Published 24 October 2019
At the beginning of the year, a friend said she’d decided not to write her thesis on nonhuman animals—largely because she cared too much, she said, and that was in some sense inapposite with academia. My response was along the lines of “if anything, there should be more passion in philosophy!” But as time went on I became more sympathetic to her worries. During the winter break, I opened my laptop to find:
Animals are anally shocked to death, drowned, suffocated, or gassed, so as not to damage their furs for fashion garments… [others are] confined in dark, windowless warehouses for efficient meat production after being routinely castrated, de-beaked, and de-toed without anaesthesia…1
I walked out and didn’t come back for a fortnight. The lives of many domesticated nonhuman animals are so horrific that much of the work which engages in their current conditions includes some such anecdotes. Perhaps ‘anecdotes’ is too gentle a euphemism. And reading about them day after day feels like balancing on some sort of precipice: on one side, falling into the dispassionate and analytic state of mind in which we’re often required to write; on the other, experiencing a kind of Weltschmerz—melancholic pain precipitated by the ubiquitous injustice and suffering in the world.
Nonhuman animals are routinely erased. While there is rightly outrage when it comes to the treatment of some nonhuman animals, most of the urban human population is removed from the realities of industries and the lives involved. Knowledge is kept quite separate from the cognisance of the metropolitan public, and even for those of us who are epistemically aware of these practices, empathy and compassion are nonetheless shackled. The lack of media coverage, the spatial distance between us and factory farms, the use of ‘beef’ and ‘pork’ rather than ‘cow’ and ‘pig’, and the fences and walls and guards surrounding abattoirs and slaughterhouses, are all barriers to our seeing their lives and deaths.
Even when these visual barriers are overcome—nearly always through media—the act of seeing does not constitute a dyadic relationship. My interactions with companion animals are affected not only by my side, but rather both sides of the equation. Jacques Derrida becomes ashamed when the cat observes him naked, but especially,
[I]f the cat observes me frontally naked, face to face, and if I am naked faced with the cat’s eyes looking at me from head to toe, as it were just to see, not hesitating to concentrate its vision—in order to see, with a view to seeing—in the direction of my sex.2
The focus here is not only on vision, but on mutual vision: Derrida is especially ashamed when he sees the cat seeing. If the cat does not see him, or if he does not see the cat, the shame is lessened if not erased. The gaze of the nonhuman animal is the major cause of shame, and of intersubjective emotion. There is little of this mutuality in our rare encounters with farmed animals. We don’t see them being, as Julio Cortezar puts it, “witnesses of something, and at times like horrible judges”; we don’t “feel ignoble in front of them”.3 The barriers obscure both our vision: we cannot see each other, and we also cannot see the other seeing us. And this is totally the case in reading, and much of the case in eating. And even more so if, as I did, you turn away.
The trigger for many of these thoughts about witnessing, about Weltschmerz and detachment, was an event I worked which involved a whole deer carcass being harvested for her parts. We were asked whether we wanted to be positioned elsewhere, and I agonised over the email before replying ‘yes’. I’m still unsure whether or not this was the right decision, having turned away for the second time in a short time: the first from a paper, the second from a deer. The concept of witnessing plays a key role in the activism of the Save Movement, one of the more fascinating animal advocacy groups. Based around ‘bearing witness’, it was to some extent inspired by Tolstoy:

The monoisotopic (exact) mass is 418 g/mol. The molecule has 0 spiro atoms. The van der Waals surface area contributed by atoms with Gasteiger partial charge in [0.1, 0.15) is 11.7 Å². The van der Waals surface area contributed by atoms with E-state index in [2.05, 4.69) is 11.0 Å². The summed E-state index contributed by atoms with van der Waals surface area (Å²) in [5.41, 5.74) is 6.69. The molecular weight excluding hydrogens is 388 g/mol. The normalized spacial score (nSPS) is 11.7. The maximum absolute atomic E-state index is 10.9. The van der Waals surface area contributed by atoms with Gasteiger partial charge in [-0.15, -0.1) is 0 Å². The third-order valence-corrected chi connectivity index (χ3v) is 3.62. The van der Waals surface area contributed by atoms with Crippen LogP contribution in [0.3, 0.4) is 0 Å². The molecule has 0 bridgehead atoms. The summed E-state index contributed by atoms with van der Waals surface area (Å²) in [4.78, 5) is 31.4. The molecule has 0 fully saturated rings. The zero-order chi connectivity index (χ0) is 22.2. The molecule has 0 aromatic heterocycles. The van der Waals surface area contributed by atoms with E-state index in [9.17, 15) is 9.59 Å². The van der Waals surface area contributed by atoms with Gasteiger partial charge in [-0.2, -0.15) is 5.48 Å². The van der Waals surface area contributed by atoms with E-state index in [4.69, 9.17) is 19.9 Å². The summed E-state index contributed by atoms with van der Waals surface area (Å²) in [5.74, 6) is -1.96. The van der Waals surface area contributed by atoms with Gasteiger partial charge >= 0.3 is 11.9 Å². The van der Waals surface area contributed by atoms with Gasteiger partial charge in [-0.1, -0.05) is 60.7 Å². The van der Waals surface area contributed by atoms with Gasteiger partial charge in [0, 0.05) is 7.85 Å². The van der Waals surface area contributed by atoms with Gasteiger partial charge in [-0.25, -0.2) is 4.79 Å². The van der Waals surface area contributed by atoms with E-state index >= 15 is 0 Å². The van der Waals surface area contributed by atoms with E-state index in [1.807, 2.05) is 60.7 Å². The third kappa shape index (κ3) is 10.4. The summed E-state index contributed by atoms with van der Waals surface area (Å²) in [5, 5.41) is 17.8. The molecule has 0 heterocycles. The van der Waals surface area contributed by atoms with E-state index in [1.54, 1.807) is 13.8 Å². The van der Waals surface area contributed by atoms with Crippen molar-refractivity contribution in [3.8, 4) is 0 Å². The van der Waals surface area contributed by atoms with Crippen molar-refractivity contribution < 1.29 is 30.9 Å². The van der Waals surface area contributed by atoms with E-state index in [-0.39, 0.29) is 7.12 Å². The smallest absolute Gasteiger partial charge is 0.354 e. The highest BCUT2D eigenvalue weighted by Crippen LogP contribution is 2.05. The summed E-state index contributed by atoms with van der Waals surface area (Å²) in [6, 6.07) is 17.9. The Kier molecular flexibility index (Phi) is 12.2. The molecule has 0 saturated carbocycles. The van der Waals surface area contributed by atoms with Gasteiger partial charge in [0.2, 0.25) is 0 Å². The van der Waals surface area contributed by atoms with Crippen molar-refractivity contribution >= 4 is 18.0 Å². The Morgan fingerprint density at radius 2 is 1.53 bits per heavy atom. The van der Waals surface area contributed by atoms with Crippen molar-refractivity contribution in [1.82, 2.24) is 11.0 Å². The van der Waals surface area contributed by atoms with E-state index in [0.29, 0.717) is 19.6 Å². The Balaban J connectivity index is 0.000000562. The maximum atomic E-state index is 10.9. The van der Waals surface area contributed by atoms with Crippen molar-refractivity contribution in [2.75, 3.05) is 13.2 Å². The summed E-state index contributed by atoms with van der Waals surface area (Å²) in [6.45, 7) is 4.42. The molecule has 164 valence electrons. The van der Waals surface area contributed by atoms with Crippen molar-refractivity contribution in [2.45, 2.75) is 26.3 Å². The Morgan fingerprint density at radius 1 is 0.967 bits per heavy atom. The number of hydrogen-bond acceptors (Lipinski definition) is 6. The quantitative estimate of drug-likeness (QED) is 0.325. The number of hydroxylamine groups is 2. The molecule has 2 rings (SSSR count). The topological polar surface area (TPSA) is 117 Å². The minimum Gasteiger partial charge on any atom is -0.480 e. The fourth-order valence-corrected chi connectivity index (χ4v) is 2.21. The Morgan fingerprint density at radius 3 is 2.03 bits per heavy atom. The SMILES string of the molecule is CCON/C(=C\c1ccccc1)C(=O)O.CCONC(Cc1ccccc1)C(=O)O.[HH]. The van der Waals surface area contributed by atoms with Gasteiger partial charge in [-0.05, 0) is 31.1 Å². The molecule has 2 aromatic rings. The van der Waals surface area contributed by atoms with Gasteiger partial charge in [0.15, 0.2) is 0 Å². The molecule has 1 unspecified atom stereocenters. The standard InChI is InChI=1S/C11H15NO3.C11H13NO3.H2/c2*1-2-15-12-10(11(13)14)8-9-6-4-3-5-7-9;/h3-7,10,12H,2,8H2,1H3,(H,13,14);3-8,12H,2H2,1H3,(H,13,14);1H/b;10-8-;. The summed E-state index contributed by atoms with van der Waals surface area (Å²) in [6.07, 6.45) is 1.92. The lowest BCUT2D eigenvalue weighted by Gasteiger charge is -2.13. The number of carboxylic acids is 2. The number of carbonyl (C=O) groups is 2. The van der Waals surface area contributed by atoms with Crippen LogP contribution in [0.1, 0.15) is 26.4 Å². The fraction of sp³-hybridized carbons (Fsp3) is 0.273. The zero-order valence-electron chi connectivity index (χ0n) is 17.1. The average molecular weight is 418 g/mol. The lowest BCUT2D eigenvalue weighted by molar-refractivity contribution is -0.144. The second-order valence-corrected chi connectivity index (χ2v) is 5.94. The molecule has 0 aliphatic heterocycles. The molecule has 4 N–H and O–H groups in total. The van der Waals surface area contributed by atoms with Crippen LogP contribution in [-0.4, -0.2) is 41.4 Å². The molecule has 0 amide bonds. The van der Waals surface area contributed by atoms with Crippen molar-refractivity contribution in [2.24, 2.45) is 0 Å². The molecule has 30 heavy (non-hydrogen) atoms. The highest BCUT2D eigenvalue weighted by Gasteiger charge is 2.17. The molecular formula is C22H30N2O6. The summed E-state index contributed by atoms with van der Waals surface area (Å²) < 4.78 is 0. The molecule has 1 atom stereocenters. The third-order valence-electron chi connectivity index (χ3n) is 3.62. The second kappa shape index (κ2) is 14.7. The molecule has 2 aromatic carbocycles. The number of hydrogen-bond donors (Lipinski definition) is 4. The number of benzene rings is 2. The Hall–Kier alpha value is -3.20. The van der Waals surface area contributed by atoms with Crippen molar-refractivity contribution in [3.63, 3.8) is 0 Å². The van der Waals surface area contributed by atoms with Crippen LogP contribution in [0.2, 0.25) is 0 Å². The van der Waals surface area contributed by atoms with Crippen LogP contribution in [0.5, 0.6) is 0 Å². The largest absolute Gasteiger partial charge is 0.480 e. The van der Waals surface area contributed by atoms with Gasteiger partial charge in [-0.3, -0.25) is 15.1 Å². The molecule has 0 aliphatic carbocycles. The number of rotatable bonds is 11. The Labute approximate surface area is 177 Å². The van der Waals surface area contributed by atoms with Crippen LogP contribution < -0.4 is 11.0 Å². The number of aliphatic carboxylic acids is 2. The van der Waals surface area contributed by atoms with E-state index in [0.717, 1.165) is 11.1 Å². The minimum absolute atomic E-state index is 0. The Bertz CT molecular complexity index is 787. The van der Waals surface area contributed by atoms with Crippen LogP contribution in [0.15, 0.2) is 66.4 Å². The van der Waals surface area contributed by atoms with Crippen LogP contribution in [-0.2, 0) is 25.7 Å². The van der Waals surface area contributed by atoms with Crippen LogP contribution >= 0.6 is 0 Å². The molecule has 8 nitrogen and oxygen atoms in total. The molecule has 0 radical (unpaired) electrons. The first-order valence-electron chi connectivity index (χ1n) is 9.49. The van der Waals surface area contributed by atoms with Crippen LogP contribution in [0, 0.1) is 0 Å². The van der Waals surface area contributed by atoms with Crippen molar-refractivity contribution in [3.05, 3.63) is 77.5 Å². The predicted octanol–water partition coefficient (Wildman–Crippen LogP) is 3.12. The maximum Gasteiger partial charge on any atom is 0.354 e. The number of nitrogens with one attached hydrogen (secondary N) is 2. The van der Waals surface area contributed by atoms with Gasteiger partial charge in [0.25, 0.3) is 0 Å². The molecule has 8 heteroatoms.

When the suffering of another creature causes you to feel pain, do not submit to the initial desire to flee from the suffering one, but on the contrary, come closer, as close as you can to him who suffers, and try to help him.4
The Save Movement’s main avenue of activism is holding ‘vigils’, standing and watching nonhuman animals as they’re transported to the slaughterhouse. Not only bearing witness, but allowing themselves also to be witnessed by the soon-to-be-dead passengers. There’s a clear distinction between this kind of dyadic visual relationship, and Voiceless’ activities, and also the academic reading from which I turned away. When disobeying Tolstoy’s command and leaving the office there was no Derridian shame for me; only my own upset and weariness. Perhaps refusing the impulse to turn away, and staying instead in the same room as the killed deer would have been different; perhaps a mutuality of existence and gaze would have recast the sentiment. But perhaps not; her head was severed.
1. Ani B. Satz, “Animals as Vulnerable Subjects: Beyond Interest-Convergence, Hierarchy, and Property”, Animal Law 16, no. 65 (2010): 69–7.
2. Jacques Derrida, The Animal That Therefore I Am, ed. Marie-Louise Mallet, trans. David Wills (New York: Fordham University Press, 2008), 4, his emphasis.
3. Julio Cortazar, ‘I Am an Axolotl’, trans. Paul Blackburn, Vogue 149, no. 4 (1967): 125.
4. “What Is Bearing Witness?”, The Save Movement.
Hal Conyngham is an Honours student in the University of Sydney’s philosophy department. Her thesis examines the political issues surrounding working animals, and explores the possible paths to creating an ethical framework for animal labour. Hal’s research interests include the intersections of animal studies and political philosophy, climate change in the context of international relations, and youth voting. She co-facilitates Reading Environments, and is a member of the Multispecies Justice HDR group.